But maybe more useful in regard to your question and "Cambodian" ways:

If your house is flooded or burnt to the ground, whatever the threat to it, let it concern only the house. If there's a flood, don't let it flood your mind. If there's a fire, don't let it burn your heart. Let it be merely the house, that which is outside of you, that is flooded or burned. Now is the time to allow the mind to let go of attachments.
Just that! *smile*
...We Buddhists must find the courage to leave our temples and enter the temples of human experience, temples that are filled with suffering. If we listen to Buddha, Christ, or Gandhi, we can do nothing else. The refugee camps, the prisons, the ghettos, and the battlefields will become our temples. We have so much work to do. ... Peace is Possible! Step by Step. - Samtach Preah Maha Ghosananda "Step by Step" http://www.ghosananda.org/bio_book.html

BUT! it is important to become a real Buddhist first. Like Punna did: Punna Sutta Nate sante baram sokham _()_
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Re: David's Book : The Eight Points in the Lankavatara Sutra

Postby yawares » Sat Sep 22, 2012 11:33 pm

plwk wrote:Theravāda for the modern world and the Lankavatara... what's the connection? Perhaps, the 'Open Dhamma' or 'Lounge' would be better?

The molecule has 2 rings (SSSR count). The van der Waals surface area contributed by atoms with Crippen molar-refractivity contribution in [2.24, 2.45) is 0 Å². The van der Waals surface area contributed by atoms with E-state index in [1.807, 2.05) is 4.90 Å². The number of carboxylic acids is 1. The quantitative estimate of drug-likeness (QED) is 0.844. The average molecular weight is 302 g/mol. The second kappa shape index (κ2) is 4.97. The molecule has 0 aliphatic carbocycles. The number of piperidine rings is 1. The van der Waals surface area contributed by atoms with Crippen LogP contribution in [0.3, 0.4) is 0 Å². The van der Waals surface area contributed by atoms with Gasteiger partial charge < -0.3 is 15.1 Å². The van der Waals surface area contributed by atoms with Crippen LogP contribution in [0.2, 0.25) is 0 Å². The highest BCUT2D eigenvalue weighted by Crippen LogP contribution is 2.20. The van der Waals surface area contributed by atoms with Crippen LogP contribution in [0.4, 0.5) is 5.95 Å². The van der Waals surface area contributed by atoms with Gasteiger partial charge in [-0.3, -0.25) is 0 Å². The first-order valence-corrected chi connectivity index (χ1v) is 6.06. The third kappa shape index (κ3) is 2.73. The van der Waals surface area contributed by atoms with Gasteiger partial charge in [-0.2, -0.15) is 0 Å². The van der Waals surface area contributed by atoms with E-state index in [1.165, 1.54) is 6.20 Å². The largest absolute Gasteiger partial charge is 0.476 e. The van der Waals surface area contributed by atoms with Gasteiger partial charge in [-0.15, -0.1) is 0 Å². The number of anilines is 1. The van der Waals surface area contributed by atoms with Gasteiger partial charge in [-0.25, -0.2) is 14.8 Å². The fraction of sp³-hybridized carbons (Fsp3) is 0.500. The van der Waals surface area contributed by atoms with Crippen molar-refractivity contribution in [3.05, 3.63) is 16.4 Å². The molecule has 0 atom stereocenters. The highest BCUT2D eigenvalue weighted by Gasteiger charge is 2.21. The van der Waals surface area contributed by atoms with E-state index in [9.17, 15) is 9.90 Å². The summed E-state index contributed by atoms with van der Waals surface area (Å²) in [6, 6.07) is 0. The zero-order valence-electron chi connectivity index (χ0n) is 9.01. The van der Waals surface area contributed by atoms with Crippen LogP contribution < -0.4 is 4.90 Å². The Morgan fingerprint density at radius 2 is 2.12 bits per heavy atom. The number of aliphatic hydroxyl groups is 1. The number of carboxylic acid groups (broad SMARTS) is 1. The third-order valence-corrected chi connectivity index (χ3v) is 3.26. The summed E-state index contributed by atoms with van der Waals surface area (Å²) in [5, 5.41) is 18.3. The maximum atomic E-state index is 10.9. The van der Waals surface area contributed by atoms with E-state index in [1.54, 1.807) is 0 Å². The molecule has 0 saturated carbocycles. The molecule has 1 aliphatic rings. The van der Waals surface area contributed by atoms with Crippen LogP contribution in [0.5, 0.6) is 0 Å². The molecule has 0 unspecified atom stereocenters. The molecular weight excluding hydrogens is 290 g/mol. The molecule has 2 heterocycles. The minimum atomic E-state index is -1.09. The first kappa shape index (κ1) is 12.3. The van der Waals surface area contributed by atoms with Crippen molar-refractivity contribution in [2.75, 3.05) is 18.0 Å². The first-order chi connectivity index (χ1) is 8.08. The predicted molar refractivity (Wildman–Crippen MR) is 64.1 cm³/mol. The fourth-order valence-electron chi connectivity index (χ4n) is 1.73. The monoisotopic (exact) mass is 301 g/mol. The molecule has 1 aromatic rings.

Yawares: It is David's decision :smile:

I was dissapointed. From the title i thought the post might contain some commentary on the lanka, one of my favorite sutras.
On a Theravada Forum?
:lol:

Yawares: This topic is still going going/Thank you for reading my post :thanks: ... :reading:
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Re: David's Book : The Eight Points in the Lankavatara Sutra

Postby m0rl0ck » Sun Sep 23, 2012 12:00 am

plwk wrote:On a Theravada Forum? :lol:



Ill take it where i can get it :)
"Even if you've read the whole Canon and can remember lots of teachings; even if you can explain them in poignant ways, with lots of people to respect you; even if you build a lot of monastery buildings, or can explain inconstancy, stress, and not-self in the most detailed fashion ... The only thing that serves your own true purpose is release from suffering.

"And you'll be able to gain release from suffering only when you know the one mind."

http://www.accesstoinsight.org/lib/thai ... eleft.html